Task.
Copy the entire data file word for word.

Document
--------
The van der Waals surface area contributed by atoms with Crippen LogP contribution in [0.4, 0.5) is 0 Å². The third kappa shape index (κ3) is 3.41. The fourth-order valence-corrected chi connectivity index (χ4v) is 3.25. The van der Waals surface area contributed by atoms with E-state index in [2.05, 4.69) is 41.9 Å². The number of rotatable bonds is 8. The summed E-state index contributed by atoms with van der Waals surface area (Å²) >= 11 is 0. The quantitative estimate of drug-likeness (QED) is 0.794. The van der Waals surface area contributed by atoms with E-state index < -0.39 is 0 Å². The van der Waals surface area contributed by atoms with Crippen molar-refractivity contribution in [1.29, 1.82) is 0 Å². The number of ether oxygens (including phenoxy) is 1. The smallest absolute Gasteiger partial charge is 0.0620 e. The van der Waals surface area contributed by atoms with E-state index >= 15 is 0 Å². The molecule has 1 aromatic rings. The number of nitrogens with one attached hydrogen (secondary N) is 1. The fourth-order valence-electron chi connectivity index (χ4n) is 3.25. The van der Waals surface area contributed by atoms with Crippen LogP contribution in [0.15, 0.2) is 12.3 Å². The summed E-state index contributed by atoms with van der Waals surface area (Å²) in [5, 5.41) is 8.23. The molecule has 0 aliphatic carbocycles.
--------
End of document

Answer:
The van der Waals surface area contributed by atoms with Crippen LogP contribution in [0.4, 0.5) is 0 Å². The third kappa shape index (κ3) is 3.41. The fourth-order valence-corrected chi connectivity index (χ4v) is 3.25. The van der Waals surface area contributed by atoms with E-state index in [2.05, 4.69) is 41.9 Å². The number of rotatable bonds is 8. The summed E-state index contributed by atoms with van der Waals surface area (Å²) >= 11 is 0. The quantitative estimate of drug-likeness (QED) is 0.794. The van der Waals surface area contributed by atoms with E-state index < -0.39 is 0 Å². The van der Waals surface area contributed by atoms with Crippen molar-refractivity contribution in [1.29, 1.82) is 0 Å². The number of ether oxygens (including phenoxy) is 1. The smallest absolute Gasteiger partial charge is 0.0620 e. The van der Waals surface area contributed by atoms with E-state index >= 15 is 0 Å². The molecule has 1 aromatic rings. The number of nitrogens with one attached hydrogen (secondary N) is 1. The fourth-order valence-electron chi connectivity index (χ4n) is 3.25. The van der Waals surface area contributed by atoms with Crippen LogP contribution in [0.15, 0.2) is 12.3 Å². The summed E-state index contributed by atoms with van der Waals surface area (Å²) in [5, 5.41) is 8.23. The molecule has 0 aliphatic carbocycles.